Jun 5, 2012 at 4:35 pm #1290739
Maia JordanBPL Member
@maiaLocale: Rocky Mountains
Companion forum thread to:Jun 5, 2012 at 7:54 pm #1884420
Sam FarringtonBPL Member
@scfhomeLocale: Chocorua NH, USA
Glad that you are softening your positions a little on this subject. Not that I am put off by opinionated articles as such. But sometimes things can get a little too pedantic, as with the observation in your prior referenced article: "It is foolhardy to go into the woods without good balance and strong joints." Does that mean you are banishing all of us without strong joints from backpacking? You seem smart enough to figure out how we are going to feel about that without my spelling it out.
While the choice of a Timberland product, of no better than average quality, might be seen as designed to fail, your inclusion at the end of the article of the Salomon products, that are usually of higher quality, removed this impression.
So, thank you for a very interesting and helpful article, overall.Jun 6, 2012 at 3:32 pm #1884665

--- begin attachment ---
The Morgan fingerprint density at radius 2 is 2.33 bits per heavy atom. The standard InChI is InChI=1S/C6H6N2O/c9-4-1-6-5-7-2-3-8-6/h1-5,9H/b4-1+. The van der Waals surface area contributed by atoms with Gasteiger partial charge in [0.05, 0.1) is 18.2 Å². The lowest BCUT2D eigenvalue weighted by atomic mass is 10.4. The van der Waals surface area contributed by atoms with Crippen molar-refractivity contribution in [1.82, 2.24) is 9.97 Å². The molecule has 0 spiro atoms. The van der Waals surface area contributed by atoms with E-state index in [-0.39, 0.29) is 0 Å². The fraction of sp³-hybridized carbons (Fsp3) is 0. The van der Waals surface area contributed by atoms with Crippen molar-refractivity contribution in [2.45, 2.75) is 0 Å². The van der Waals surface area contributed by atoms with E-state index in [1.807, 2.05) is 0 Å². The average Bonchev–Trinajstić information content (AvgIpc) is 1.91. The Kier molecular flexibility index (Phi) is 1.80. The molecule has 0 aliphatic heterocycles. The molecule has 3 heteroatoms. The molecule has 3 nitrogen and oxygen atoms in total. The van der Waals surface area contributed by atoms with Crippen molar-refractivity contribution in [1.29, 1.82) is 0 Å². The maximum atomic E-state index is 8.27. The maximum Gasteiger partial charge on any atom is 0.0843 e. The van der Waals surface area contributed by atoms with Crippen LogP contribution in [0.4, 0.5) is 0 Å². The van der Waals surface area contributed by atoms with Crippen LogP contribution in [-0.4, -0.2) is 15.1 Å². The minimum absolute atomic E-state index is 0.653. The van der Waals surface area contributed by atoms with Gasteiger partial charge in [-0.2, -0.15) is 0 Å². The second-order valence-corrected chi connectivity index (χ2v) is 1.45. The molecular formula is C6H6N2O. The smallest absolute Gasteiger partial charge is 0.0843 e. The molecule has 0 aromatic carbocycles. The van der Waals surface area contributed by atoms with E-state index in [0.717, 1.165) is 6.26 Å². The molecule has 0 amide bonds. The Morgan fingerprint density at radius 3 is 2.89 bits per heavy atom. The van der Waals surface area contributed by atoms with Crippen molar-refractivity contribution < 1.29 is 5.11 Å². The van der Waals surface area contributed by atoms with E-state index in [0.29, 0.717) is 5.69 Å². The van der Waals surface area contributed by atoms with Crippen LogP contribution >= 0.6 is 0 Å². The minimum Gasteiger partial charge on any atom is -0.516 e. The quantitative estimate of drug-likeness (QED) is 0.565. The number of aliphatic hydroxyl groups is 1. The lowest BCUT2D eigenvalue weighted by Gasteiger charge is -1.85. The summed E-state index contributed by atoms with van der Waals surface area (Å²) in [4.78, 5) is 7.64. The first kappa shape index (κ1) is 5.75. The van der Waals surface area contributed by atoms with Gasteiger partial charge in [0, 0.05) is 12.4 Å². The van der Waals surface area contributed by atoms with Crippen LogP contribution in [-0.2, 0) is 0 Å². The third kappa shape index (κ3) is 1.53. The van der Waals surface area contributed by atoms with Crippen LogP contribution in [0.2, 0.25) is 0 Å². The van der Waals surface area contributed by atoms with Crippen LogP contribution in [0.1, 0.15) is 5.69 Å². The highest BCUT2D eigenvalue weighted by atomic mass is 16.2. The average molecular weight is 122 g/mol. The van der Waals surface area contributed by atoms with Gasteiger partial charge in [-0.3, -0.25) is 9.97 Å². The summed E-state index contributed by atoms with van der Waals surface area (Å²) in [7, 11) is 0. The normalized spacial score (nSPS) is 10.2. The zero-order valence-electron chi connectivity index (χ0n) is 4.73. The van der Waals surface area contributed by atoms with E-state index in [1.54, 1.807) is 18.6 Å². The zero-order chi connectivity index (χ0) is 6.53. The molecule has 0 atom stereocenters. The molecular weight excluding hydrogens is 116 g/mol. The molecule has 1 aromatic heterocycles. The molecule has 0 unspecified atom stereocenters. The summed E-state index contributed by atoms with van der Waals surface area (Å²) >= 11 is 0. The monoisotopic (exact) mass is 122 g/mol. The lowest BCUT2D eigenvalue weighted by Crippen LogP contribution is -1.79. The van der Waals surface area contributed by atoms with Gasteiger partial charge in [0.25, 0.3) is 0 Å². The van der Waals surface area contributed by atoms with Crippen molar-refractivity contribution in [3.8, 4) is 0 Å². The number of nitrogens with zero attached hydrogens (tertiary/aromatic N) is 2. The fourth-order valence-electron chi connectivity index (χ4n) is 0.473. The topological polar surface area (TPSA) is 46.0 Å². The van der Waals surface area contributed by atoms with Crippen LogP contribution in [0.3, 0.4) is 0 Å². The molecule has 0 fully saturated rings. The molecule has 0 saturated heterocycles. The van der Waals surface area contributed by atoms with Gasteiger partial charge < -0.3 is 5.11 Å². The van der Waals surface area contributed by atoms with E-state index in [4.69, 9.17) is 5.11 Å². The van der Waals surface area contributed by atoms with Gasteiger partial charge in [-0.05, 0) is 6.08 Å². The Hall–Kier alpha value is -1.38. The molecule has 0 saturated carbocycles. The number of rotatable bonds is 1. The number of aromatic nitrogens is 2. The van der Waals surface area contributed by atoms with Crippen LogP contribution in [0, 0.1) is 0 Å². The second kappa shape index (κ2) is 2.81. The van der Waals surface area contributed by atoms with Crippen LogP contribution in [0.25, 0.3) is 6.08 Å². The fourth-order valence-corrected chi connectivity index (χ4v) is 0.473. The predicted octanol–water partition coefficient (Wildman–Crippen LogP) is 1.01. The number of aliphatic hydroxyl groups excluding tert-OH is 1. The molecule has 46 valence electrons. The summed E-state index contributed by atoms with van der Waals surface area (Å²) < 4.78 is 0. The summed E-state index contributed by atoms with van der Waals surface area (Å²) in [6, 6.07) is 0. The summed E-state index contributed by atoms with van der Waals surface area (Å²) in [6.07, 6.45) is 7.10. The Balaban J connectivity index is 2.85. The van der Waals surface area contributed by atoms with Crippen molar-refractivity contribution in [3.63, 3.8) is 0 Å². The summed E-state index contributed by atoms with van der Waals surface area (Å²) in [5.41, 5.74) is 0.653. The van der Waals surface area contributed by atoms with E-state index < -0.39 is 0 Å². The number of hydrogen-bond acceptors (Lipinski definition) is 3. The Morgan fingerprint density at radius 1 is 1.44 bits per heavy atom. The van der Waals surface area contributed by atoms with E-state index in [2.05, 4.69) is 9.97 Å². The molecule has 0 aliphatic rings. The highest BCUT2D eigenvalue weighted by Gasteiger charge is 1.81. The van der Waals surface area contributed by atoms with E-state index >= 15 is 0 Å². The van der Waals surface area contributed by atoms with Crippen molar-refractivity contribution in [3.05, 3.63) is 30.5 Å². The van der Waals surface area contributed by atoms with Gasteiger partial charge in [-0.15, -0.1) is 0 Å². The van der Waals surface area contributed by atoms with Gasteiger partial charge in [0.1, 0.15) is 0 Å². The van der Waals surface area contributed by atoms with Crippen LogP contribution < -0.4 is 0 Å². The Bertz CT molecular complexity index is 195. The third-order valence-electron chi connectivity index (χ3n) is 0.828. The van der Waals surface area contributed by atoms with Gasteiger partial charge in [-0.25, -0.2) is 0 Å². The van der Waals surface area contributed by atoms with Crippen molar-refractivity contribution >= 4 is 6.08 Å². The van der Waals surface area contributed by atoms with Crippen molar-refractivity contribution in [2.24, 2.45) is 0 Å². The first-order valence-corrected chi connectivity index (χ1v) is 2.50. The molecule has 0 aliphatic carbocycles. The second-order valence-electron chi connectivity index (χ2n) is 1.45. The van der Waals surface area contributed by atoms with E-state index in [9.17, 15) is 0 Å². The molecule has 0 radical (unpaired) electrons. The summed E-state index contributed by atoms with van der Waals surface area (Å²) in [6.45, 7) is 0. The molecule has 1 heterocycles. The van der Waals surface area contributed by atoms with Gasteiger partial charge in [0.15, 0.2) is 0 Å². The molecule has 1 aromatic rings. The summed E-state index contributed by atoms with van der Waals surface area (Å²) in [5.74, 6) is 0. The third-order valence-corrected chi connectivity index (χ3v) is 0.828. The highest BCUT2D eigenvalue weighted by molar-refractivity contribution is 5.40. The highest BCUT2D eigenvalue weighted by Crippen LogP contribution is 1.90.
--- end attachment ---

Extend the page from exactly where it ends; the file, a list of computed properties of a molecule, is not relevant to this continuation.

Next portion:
@davecLocale: The West Slope
It's good to try new things and expand opinions, and this was one of those times. I thought I'd have to remind myself constantly to give the boots their due, but early winter worked out such that I used them quite a bit.
That said, I haven't softened my stance on preventative fitness one iota. I'm not saying that people with less than ideal physiology should stay home, but strengthening joints isn't obscure or difficult to do, though it is hard, slow and often quite boring. The BC park rangers I know haul loads of backpackers out on horses every summer, and these are rescues which effectively began with individual complacency 8-10 months (or years) earlier.Jun 11, 2012 at 3:34 pm #1885976
@sauron93Locale: Pacific NW
I've been surprised at the overall lack of interest in this boot. I got a pair last fall and used them quite a bit this winter.
They aren't just light and 'waterproof'. There is no padding to speak of, and thus nothing to absorb moisture. This is a feature I haven't seen elsewhere on the market and what I think makes these boots so appealing. Alas, I didn't even see this mentioned here. Every other 'waterproof' shoe I've used absorbs water and then wets through pretty quickly. These boots are different.
Your coverage of the toe problem and fit are spot on. You can see my review at REI: http://reviews.rei.com/review/822802/Timberland-Lite-Trace-WP-Mid-Hiking-Boots-Mens
My solution was to put a thin piece of foam inside to protect the top of my toes. They are comfortable now but I still had to break them in carefully, and I continue to leave the foam in the toe. I hope Timberland fixes the toe problem and improves the fit in the next iteration.
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